By Preston Knight - email@example.com
WOODSTOCK -- For an hour of your time today, you can save about $50, Rebecca Cooper estimates.
Peter Muhlenberg Middle School is hosting the regional junior orchestra festival this weekend, with rehearsal beginning Friday afternoon for the main event at 4:30 p.m. today in the gymnasium.
About 140 seventh-, eighth- and ninth-graders from 24 schools, some as far away as Roanoke and Lynchburg, are participating and have been divided into two ensembles, each of which will perform five pieces under the guidance of guest conductors Martin and Alice Glasco, of Chesapeake.
Cooper, Peter Muhlenberg's chorus and orchestra director, is the event's host, the third time she and the school have served in that capacity. For anyone who missed out on the first two, in 2000 and 2005, you're not going to want to make the same mistake again, she said.
"It's like going to a philharmonic concert," Cooper said. "They really sound above high school level. They sound like they should be in a professional recording."
She added that it would cost about $50 to hear this high quality of music live elsewhere.
Jennifer Perry, who directs Central High School's orchestra, called the music "incredible."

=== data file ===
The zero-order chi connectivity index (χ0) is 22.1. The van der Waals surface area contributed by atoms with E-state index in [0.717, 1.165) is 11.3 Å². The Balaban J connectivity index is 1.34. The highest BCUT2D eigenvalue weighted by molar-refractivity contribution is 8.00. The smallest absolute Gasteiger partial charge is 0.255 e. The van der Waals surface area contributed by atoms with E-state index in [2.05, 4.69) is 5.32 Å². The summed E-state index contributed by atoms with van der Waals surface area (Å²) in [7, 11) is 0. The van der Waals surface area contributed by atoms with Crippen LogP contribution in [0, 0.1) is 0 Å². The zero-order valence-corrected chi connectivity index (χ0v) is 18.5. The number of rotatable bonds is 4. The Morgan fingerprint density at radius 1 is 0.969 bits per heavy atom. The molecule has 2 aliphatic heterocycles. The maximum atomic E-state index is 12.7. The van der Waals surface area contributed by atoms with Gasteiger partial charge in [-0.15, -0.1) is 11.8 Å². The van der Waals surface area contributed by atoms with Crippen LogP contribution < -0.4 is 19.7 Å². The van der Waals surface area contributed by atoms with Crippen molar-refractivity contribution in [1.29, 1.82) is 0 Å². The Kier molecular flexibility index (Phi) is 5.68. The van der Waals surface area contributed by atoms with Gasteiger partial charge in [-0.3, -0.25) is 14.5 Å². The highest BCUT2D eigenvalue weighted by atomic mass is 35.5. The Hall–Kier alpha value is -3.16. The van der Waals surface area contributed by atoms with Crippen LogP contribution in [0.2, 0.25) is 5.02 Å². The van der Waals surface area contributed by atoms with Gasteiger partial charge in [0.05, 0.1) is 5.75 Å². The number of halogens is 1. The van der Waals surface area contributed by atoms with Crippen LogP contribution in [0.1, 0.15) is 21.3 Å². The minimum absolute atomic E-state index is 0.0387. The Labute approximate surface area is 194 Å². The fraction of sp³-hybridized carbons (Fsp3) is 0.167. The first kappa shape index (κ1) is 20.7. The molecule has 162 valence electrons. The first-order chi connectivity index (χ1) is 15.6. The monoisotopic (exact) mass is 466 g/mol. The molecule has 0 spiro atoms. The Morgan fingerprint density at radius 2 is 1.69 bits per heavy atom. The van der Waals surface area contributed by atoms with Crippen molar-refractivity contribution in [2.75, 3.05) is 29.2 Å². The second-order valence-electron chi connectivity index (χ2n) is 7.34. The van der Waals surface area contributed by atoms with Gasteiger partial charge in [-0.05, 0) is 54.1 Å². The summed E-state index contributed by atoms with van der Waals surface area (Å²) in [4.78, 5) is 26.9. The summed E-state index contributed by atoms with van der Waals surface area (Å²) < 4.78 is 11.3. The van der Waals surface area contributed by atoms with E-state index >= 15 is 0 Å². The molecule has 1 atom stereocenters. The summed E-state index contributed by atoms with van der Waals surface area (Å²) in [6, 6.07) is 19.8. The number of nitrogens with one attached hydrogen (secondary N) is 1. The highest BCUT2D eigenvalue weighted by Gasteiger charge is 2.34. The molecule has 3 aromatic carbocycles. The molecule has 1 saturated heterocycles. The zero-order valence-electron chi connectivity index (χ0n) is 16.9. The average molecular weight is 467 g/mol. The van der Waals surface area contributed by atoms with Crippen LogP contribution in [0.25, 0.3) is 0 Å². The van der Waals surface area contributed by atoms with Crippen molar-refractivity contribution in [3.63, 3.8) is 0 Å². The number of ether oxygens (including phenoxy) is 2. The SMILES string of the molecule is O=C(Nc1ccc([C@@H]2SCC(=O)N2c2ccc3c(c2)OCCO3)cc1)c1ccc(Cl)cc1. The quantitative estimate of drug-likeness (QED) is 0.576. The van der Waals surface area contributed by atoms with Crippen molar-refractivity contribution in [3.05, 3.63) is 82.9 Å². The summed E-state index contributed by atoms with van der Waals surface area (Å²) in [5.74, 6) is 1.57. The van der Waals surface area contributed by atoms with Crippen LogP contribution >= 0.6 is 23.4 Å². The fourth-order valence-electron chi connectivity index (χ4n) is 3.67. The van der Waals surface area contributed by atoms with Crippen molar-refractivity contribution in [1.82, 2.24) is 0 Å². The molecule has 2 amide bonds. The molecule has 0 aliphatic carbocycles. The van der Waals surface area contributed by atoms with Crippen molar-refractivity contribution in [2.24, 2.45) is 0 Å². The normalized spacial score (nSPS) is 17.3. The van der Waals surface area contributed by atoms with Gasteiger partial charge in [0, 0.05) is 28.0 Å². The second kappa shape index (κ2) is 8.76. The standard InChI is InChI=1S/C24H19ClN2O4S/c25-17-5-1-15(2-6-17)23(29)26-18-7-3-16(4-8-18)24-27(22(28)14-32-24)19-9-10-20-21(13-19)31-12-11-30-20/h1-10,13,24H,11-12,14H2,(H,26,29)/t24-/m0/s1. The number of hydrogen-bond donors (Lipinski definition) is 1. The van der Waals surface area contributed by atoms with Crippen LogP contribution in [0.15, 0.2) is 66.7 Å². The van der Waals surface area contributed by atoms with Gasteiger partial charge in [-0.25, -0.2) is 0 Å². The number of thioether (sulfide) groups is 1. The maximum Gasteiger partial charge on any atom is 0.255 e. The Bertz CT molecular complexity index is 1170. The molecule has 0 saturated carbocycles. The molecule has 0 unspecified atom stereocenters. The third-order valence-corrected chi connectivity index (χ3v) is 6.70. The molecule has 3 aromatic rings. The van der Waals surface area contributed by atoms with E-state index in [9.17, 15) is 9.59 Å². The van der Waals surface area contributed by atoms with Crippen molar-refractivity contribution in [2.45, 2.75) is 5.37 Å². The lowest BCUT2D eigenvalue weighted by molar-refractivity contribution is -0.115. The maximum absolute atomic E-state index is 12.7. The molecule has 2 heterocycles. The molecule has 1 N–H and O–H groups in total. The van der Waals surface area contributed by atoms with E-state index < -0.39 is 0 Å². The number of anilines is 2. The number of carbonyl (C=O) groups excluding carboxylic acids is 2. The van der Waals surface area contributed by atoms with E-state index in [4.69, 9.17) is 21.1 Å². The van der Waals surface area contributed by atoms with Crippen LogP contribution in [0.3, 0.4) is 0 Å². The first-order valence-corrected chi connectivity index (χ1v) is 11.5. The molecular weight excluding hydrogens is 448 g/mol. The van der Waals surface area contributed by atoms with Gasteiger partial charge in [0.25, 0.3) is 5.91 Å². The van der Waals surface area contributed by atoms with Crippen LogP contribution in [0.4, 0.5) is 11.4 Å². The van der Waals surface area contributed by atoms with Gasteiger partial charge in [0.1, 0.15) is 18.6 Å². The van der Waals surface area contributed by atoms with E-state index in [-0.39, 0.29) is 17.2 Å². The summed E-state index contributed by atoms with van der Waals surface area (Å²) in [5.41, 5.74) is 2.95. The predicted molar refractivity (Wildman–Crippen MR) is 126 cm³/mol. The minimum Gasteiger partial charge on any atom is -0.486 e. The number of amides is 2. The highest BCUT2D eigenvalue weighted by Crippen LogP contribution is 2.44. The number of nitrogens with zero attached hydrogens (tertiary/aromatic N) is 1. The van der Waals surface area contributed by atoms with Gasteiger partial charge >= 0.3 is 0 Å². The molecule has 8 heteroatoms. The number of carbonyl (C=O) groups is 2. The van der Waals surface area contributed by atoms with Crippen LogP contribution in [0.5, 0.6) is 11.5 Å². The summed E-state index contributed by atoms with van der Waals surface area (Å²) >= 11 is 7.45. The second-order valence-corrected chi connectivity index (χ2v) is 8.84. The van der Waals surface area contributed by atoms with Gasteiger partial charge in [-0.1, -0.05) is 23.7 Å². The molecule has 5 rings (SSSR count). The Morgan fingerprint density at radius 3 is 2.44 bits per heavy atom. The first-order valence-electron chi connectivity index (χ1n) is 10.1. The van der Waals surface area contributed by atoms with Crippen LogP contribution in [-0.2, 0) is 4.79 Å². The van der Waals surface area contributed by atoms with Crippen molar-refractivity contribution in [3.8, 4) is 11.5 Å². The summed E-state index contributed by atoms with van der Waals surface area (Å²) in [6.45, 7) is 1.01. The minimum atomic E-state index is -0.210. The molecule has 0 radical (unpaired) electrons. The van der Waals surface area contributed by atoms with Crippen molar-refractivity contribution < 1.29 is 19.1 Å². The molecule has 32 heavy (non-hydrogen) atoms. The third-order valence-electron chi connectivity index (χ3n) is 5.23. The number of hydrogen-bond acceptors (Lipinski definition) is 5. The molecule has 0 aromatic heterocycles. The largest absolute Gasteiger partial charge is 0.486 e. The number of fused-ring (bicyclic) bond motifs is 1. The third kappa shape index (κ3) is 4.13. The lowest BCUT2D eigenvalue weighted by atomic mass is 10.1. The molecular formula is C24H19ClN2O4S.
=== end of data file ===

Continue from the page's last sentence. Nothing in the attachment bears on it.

"You won't hear anything in the county that sounds this good, for free," she said.
More than 500 students auditioned in Charlottesville in January to gain entry into the festival. Although she participated in the event last year, Brittany Bowman, a violinist from Stonewall Jackson High School, said the auditions were scary. But her fears seemed to have subsided Friday in anticipation of today's performance.
"This is kind of the best of the best from each school," Bowman said. "It's an opportunity to hear what our region has to offer."
One of the perks of being involved in the festival is learning from different conductors, she said. This year, the region's directors selected the Glascos -- Martin Glasco is the former director of the Bay Youth Symphony Concert Orchestra and directs orchestras at a Chesapeake high school while his wife, a founding member of the Chesapeake Quartet, is the director of orchestras at a middle school in the city.
During the early part of Friday's rehearsal, which was expected to last about seven hours and then resume this morning, Martin Glasco told his ensemble that its performance would not only need to be played correctly, but also put forth a vision and a purpose for the audience, telling a story. He asked musicians to sway.
"The more movement, the better," he said.
The ensemble sounded, at least to the untrained ear, as if it had been playing together for more than just an hour. The ability of students from different backgrounds to come together is part of the beauty of the event, directors said. Perry said she could sense the variety of personalities simply based on their dress.
"Some are in jock clothing, some are wearing preppy clothes," she said. "In Shenandoah County, there's not as much diversity in the music programs."
And to many people's listening ears, they may think this weekend's festival will have no different sound than any other middle school concert. Cooper, though, said the students are involved in something well above the norm.
"It's beyond anything they have experienced," she said.